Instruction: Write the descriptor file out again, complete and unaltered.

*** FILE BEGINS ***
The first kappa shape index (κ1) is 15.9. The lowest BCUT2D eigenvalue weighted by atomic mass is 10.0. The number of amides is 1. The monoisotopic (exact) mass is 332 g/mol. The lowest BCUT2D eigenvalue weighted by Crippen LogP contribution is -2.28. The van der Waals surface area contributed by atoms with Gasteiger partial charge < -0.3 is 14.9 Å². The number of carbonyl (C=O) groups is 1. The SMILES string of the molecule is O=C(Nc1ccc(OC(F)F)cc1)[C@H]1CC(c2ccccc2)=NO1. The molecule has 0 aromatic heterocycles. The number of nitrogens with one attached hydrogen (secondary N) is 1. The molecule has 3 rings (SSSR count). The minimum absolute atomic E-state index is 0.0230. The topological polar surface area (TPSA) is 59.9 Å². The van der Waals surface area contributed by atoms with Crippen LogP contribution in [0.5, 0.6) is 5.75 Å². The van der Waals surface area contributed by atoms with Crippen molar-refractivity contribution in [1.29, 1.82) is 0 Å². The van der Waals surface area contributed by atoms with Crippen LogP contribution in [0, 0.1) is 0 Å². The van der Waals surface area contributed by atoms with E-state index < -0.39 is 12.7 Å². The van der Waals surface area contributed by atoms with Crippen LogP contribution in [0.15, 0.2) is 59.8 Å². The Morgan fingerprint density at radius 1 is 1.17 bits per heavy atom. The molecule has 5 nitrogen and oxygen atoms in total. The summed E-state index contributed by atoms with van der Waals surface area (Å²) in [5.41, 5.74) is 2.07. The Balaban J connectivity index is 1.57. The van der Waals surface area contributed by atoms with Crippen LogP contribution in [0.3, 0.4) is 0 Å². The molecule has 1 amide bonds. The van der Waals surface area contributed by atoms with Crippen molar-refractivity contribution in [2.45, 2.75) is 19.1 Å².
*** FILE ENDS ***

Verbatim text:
The first kappa shape index (κ1) is 15.9. The lowest BCUT2D eigenvalue weighted by atomic mass is 10.0. The number of amides is 1. The monoisotopic (exact) mass is 332 g/mol. The lowest BCUT2D eigenvalue weighted by Crippen LogP contribution is -2.28. The van der Waals surface area contributed by atoms with Gasteiger partial charge < -0.3 is 14.9 Å². The number of carbonyl (C=O) groups is 1. The SMILES string of the molecule is O=C(Nc1ccc(OC(F)F)cc1)[C@H]1CC(c2ccccc2)=NO1. The molecule has 0 aromatic heterocycles. The number of nitrogens with one attached hydrogen (secondary N) is 1. The molecule has 3 rings (SSSR count). The minimum absolute atomic E-state index is 0.0230. The topological polar surface area (TPSA) is 59.9 Å². The van der Waals surface area contributed by atoms with Crippen LogP contribution in [0.5, 0.6) is 5.75 Å². The van der Waals surface area contributed by atoms with Crippen molar-refractivity contribution in [1.29, 1.82) is 0 Å². The van der Waals surface area contributed by atoms with Crippen LogP contribution in [0, 0.1) is 0 Å². The van der Waals surface area contributed by atoms with E-state index < -0.39 is 12.7 Å². The van der Waals surface area contributed by atoms with Crippen LogP contribution in [0.15, 0.2) is 59.8 Å². The Morgan fingerprint density at radius 1 is 1.17 bits per heavy atom. The molecule has 5 nitrogen and oxygen atoms in total. The summed E-state index contributed by atoms with van der Waals surface area (Å²) in [5.41, 5.74) is 2.07. The Balaban J connectivity index is 1.57. The van der Waals surface area contributed by atoms with Crippen LogP contribution in [0.3, 0.4) is 0 Å². The molecule has 1 amide bonds. The van der Waals surface area contributed by atoms with Crippen molar-refractivity contribution in [2.45, 2.75) is 19.1 Å².